Tom Scocca at Gawker:
Snark is often conflated with cynicism, which is a troublesome misreading. Snark may speak in cynical terms about a cynical world, but it is not cynicism itself. It is a theory of cynicism.
The practice of cynicism is smarm.
The piece is long and at times meandering, but it is decidedly important.
I haven’t published here in awhile and have thrown out too many drafts trying to explain why. Scocca gets it. Nails it.
The result of this approach, the Upworthy house style, is a coy sort of emulation of English, stripped of actual semantic content: This Man Removed the Specific and the Negative, and What Happened Next Will Astonish You. Even Upworthy’s fellow participants in the ongoing SEO race to the bottom are horrified. But it works, in the sense that people who do not want to think about actual things or read any information will reliably share Upworthy stories.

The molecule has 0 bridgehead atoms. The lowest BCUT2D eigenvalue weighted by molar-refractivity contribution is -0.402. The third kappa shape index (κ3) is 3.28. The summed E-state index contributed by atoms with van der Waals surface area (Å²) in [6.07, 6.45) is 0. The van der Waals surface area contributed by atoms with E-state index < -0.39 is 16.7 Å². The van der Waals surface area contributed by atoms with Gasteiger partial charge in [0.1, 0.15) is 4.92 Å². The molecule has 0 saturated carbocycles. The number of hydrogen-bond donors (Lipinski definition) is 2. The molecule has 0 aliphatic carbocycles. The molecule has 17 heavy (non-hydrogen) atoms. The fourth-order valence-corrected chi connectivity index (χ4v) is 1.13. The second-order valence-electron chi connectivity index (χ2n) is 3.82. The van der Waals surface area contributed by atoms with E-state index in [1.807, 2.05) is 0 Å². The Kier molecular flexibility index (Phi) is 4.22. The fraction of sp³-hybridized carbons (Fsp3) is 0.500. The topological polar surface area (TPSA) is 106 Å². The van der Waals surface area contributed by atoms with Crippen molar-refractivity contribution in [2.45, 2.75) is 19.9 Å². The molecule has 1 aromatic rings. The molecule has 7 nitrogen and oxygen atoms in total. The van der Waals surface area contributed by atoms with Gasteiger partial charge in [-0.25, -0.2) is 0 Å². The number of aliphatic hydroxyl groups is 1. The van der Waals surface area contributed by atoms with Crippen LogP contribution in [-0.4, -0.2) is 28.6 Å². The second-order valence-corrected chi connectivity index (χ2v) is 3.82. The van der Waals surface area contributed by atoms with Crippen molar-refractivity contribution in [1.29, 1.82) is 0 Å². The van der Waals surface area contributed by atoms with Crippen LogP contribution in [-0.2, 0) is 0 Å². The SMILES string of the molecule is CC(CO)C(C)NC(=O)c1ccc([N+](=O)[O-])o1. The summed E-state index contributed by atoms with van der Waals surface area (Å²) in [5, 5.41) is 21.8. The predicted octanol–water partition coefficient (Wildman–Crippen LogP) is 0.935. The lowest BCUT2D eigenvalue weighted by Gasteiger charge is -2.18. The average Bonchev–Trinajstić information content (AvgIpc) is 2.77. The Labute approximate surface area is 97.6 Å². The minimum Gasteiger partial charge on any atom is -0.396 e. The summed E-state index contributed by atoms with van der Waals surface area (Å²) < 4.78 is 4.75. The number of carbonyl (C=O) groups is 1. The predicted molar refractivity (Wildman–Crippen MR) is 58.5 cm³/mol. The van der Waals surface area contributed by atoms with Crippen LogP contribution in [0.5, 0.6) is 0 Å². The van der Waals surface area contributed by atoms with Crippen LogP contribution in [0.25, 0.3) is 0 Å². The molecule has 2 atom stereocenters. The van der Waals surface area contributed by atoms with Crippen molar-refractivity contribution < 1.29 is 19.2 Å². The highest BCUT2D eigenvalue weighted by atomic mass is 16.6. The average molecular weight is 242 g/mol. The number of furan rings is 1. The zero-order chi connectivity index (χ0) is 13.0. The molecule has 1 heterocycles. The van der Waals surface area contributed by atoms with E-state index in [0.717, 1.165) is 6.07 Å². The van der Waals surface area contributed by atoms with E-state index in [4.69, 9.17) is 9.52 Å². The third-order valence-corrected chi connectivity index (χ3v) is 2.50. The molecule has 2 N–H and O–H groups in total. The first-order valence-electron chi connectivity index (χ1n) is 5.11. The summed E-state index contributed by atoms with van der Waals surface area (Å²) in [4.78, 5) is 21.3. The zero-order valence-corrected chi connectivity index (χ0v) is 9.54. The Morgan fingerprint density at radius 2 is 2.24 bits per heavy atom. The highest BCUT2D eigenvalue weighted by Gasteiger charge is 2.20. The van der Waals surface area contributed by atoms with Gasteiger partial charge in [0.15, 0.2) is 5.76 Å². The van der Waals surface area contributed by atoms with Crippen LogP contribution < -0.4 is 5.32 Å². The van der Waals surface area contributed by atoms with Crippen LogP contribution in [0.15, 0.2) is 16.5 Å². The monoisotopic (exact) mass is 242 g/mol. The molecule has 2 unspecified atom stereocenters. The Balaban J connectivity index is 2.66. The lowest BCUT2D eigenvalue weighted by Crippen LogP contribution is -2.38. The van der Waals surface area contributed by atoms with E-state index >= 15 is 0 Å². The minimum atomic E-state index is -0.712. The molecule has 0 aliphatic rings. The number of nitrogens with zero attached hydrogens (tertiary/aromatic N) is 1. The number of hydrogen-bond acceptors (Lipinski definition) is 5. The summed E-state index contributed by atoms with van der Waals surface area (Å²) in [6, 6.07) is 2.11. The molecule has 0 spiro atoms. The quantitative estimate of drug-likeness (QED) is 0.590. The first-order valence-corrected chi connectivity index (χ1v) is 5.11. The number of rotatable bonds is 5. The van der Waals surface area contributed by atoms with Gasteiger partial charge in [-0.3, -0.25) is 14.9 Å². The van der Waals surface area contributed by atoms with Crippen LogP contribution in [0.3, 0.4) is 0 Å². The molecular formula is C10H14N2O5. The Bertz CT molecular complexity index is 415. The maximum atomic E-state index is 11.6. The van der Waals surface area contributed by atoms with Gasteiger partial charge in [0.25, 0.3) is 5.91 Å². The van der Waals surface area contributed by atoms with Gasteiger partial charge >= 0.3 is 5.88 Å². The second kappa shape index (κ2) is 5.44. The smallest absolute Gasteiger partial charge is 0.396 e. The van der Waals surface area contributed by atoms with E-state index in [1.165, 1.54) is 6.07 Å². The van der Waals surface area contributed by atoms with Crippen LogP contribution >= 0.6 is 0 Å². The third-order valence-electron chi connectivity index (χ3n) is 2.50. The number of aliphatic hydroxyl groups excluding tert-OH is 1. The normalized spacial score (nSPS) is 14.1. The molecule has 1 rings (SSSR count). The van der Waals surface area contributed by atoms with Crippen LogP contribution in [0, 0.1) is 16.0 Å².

More content than ever is flung my way on a daily basis, yet most of it feels like junk. So I refrain. I disengage. I stop reading and, of late, writing. Because what’s the point?
There is far too much garbage in this world that I know far too much about. I feel like I’m doggy-paddling upstream.
This is a gross over-generalization. There is much great writing available to me, but the echo chamber of the Internet can overwhelm and disenfranchise. Yet when I keep quiet I am but an enabler of the proliferation of thoughtless nonsense.
So let me try, then, not to keep quiet.